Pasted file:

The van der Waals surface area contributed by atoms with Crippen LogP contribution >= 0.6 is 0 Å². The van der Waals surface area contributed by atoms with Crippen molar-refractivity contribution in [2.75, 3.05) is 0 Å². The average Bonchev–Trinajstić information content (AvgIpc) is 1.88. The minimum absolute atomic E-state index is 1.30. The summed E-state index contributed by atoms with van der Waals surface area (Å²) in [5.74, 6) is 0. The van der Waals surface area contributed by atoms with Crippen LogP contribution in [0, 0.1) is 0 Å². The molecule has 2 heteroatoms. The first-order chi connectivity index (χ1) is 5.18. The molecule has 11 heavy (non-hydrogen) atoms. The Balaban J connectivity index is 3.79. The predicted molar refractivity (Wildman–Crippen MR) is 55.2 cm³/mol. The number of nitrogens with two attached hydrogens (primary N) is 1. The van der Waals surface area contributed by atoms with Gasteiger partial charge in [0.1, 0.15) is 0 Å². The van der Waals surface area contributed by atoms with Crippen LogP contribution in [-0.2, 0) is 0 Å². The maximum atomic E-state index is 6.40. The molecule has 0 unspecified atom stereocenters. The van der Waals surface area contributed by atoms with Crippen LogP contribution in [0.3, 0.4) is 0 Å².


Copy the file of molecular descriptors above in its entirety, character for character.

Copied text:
The van der Waals surface area contributed by atoms with Crippen LogP contribution >= 0.6 is 0 Å². The van der Waals surface area contributed by atoms with Crippen molar-refractivity contribution in [2.75, 3.05) is 0 Å². The average Bonchev–Trinajstić information content (AvgIpc) is 1.88. The minimum absolute atomic E-state index is 1.30. The summed E-state index contributed by atoms with van der Waals surface area (Å²) in [5.74, 6) is 0. The van der Waals surface area contributed by atoms with Crippen LogP contribution in [0, 0.1) is 0 Å². The molecule has 2 heteroatoms. The first-order chi connectivity index (χ1) is 5.18. The molecule has 11 heavy (non-hydrogen) atoms. The Balaban J connectivity index is 3.79. The predicted molar refractivity (Wildman–Crippen MR) is 55.2 cm³/mol. The number of nitrogens with two attached hydrogens (primary N) is 1. The van der Waals surface area contributed by atoms with Gasteiger partial charge in [0.1, 0.15) is 0 Å². The van der Waals surface area contributed by atoms with Crippen LogP contribution in [-0.2, 0) is 0 Å². The maximum atomic E-state index is 6.40. The molecule has 0 unspecified atom stereocenters. The van der Waals surface area contributed by atoms with Crippen LogP contribution in [0.3, 0.4) is 0 Å².